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Diabetes is a disorder of carbohydrate, protein, and fat metabolism caused by an absolute or relative insulin deficiency. Metabolism refers to how the body digests and uses food for growth and energy, and this process is largely dependent on a sufficient amount of insulin in the body.
Insulin is a hormone that is produced in the pancreas, releasing into the cells in response to the digestive conversion of proteins into glucose in the bloodstream. Much of the food that is ingested is broken down into glucose, a type of sugar in the blood and one of the body's main sources of energy. Appropriate insulin function will trigger the liver and muscles to take up glucose from the blood cells, converting it to energy.
In diabetes, there might be an absolute shortage of insulin (Type I), or the cells may not be responding appropriately to the insulin, a condition termed insulin resistance (Type II). Both of these conditions will prevent the muscles and organs from converting glucose to energy, and will result in excessive amounts of glucose in the blood. Excessive blood sugar is also referred to as hyperglycemia.
Diabetes, a common condition for humans, is also relatively common in domestic animals like cats. Type I diabetes is the more severe form of the disease, and is dependent on insulin injections for maintaining blood sugar balance (insulin dependent diabetes mellitus – IDDM).
In cats, Type II diabetes, a non-insulin dependent diabetes mellitus (NIDDM), is the more common form to be diagnosed, but eventually, almost all cats that are diagnosed with diabetes, in either form, will need injections of insulin to keep the blood sugar balanced. An estimated one in 1200 cats will develop diabetes during its life-span. At heightened risk are obese cats and male cats. Most cases are seen in cats middle aged and older, but it can occur at any age.
Your veterinarian will take detailed medical history from you of your cat's health leading up to the onset of symptoms and details of the exact symptoms. Standard tests will include a complete blood count, chemical profile, and urinalysis. These tests should be sufficient for diagnosis and initial treatment.
Typically, with diabetes, an unusually high concentration of glucose will be found in the blood and urine. Abnormally high levels of liver enzymes and electrolytes imbalances are also common. Urine test results may also show evidence of abnormally high levels of ketone bodies - water-soluble compounds produced as a by-product of fatty acid metabolism in the liver and kidney. A numbers of other abnormalities may also be found.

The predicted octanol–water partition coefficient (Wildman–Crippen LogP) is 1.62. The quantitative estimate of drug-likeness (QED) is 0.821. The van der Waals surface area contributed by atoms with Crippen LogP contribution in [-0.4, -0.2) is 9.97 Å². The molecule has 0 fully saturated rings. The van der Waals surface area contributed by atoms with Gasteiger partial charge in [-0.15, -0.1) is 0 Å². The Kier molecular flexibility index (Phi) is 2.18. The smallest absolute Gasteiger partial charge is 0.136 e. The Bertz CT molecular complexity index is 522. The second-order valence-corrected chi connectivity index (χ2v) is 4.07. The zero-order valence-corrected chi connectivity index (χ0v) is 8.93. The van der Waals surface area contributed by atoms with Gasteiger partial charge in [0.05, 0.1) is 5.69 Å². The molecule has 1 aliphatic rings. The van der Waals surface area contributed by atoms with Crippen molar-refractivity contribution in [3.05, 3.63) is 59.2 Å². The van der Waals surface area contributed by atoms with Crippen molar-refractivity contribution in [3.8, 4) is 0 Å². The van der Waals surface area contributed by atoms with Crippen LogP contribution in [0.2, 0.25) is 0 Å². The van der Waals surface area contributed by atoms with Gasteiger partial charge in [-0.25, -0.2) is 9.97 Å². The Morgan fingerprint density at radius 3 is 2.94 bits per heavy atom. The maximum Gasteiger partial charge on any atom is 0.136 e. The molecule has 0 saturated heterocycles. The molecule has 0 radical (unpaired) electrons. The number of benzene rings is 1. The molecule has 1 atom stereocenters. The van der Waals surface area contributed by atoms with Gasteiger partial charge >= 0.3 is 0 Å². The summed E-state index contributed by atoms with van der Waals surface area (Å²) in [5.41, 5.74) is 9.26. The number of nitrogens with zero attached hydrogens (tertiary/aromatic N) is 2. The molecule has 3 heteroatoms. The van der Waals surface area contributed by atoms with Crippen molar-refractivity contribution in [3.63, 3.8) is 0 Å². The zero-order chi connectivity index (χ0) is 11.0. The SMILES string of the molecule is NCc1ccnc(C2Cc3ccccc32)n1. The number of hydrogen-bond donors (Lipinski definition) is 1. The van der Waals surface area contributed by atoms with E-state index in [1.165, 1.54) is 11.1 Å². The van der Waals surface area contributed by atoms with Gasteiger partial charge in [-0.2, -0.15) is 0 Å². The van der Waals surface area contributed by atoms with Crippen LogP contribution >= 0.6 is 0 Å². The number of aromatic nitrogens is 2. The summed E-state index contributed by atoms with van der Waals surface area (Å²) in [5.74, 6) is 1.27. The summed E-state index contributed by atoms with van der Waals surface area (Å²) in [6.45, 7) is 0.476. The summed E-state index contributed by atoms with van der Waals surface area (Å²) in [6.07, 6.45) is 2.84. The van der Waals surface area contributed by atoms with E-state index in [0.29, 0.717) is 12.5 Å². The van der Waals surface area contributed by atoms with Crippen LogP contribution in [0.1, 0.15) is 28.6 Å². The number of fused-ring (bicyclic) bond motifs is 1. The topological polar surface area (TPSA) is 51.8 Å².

Radiographic studies, including x-rays and ultrasonography, can be helpful for the diagnosis of concurrent diseases and complications due to diabetes. Abdominal X-rays and ultrasound will help to determine the presence of kidney stones and/or inflammation of the pancreas and liver, as well as other associated abnormalities. In the case of liver disease, should it appear suspect, your veterinarian may decide to take a sample of liver tissue for further diagnostic evaluation.
The group of processes that involve the use of nutrients by the body
A gland that aids in both digestive and insulin functions
An in-depth examination of the properties of urine; used to determine the presence or absence of illness
The product of metabolism of fat; may also be referred to as bodies of ketone or ketone bodies
A medical condition in which the pancreas becomes inflamed
A hormone created by the pancreas that helps to regulate the flow of glucose
Any product that is derived from but less in value than another product from the same source.
Elevated levels of glucose in the blood
Low amounts of glucose in the blood
A condition of the body in which pH levels are abnormally low.